All the states of increased suggestibility which we have characterized so far still remain within the limit of normal wakefulness. We may turn now to the methods of the psychotherapist which produce in the interest of the suggestions an artificial state. However we have no right superficially to claim that the effectiveness of the suggestions is always greater in such unnatural states. On the contrary, we know that sometimes well applied suggestions work on wide-awake persons with increased suggestibility more strongly than on hypnotized subjects. Here even the instinct of the experienced physician may easily go astray, and it may need practical tests to find out which way will be the most accessible to the particular case. Often a certain rôle belongs even to natural sleep. It cannot be denied that some people can be influenced to some degree by words spoken to them during sleep. Most adults either wake up or show no signs of influence beyond effects on their dreams. But some absorb especially whispered words in such a way that their power becomes evident after the waking of the sleeper. Much more is this true of children. A suggestion to give up vicious habits, perhaps in the sexual sphere, or to speak fluently and no longer stammer may thus be beneficial. Yet the danger of this method is not small and extensive use of it is certainly not advisable. The more easily it can be carried into every bedchamber and can thus give to every mother and nurse the tools of a rather powerful therapy, the more a danger signal ought to be displayed. Interference with the natural sleep by outer influences creates abnormal conditions which cannot be removed at will. The chances are great that many unintended bad effects slip in and that not a few hysterias may be created by a method at the first glance so startling. Much less objectionable is it to make use of the effect of that period of half-sleep which precedes the natural sleep, and which is for many a period of increased suggestibility for autosuggestions. A resolution or the formulation of a belief which would be ineffective in a wide-awake state seems to get an accentuated effect on the mind, if it is repeatedly expressed in this transitional state. The psychasthenic who in such a half-dozing stage assures himself that he will no longer be afraid of going over a bridge or hearing a thunderstorm or will feel a disgust for whiskey or will have the energy for work, has a certain chance that such autosuggestions become reality the next morning. With many others there seems no effect to be obtained and not a few seem unable to catch the right moment. As soon as they begin to speak they become wide awake or fall asleep before they talk.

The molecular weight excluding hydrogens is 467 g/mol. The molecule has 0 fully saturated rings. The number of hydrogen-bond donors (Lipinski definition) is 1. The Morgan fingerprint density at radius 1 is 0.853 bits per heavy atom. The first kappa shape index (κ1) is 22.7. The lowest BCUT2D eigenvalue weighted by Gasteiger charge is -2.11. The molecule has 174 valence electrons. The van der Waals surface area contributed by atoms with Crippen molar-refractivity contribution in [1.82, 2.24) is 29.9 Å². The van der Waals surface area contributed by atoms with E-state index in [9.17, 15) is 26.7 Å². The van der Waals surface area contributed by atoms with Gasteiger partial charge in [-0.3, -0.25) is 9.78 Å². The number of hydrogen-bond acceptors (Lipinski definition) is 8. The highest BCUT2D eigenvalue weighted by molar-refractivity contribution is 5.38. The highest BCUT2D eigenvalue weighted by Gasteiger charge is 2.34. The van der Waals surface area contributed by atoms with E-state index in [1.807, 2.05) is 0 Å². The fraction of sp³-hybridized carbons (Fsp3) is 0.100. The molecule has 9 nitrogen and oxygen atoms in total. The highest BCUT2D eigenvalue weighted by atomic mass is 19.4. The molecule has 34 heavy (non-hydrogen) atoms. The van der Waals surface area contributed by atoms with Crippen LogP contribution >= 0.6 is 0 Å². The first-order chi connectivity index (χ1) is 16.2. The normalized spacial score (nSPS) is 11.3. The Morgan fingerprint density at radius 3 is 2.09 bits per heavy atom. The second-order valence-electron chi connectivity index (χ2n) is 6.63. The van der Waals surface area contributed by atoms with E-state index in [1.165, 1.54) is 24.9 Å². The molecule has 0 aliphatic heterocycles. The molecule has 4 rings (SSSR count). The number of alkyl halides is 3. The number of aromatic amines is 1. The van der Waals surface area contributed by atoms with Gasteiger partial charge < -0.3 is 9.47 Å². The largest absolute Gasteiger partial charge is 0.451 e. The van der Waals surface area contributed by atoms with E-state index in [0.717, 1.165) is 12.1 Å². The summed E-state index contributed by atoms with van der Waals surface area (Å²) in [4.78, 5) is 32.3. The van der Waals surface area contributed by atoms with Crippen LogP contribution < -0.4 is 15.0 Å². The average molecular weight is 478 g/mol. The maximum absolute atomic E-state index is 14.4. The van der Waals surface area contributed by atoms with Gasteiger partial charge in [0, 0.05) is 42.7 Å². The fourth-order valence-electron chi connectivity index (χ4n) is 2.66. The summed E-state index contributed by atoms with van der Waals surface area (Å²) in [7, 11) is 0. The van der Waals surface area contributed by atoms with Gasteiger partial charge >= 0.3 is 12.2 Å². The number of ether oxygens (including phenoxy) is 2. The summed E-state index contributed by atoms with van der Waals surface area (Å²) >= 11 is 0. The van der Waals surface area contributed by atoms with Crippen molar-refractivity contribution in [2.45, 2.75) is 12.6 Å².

Incomparably more value belongs to the artificial sleep, the mesmeric state of earlier days, the hypnotism of our time. We have discussed its theory and recognized that an abnormally increased suggestibility is indeed its chief feature. We know hypnotism in most various degrees; the lowest can be reached practically by everyone, the highest by rather few. It is almost arbitrary to decide where those waking states with high tension of suggestibility end and the hypnotic states begin, and not less arbitrary to call the higher degrees only hypnotism and to designate the lower degrees as hypnoid states. If we do it, we certainly should acknowledge from the start that the hypnoid states are for therapeutic purposes not a bit less important than the full hypnotic states. Certainly the hypnoid states do not allow complex hallucinations and absurd post-hypnotic actions, but they offer excellent starting points for the removal of light obsessions and phobias and for the reënforcement of desirable impulses, volitions, and emotions. Many persons cannot under any circumstances be brought beyond such a hypnoid degree. The physician who has not theoretical experiments but practical success in view ought therefore never to trouble himself with the inquiry exactly which degree has been reached. This advice is given because nothing interferes with the progress of hypnotic influence so badly as the constant testing. It must naturally often lead to a point where the subject finds that he can very well still do what the hypnotizer told him not to do. If the doctor assures him that he can no longer move his arm and the patient is yet able to move it, the doctor secures the very superfluous knowledge that this special degree of suggestibility has not been reached, but the patient is sliding backward and the lower degree which actually had been reached will be less accessible later. The physician might rather resort to the opposite course and assure the patient, even after the first treatment which might have been a slight success, that he saw from definite symptoms that hypnosis had set in. That will greatly smooth the way for real hypnotic effects the next time.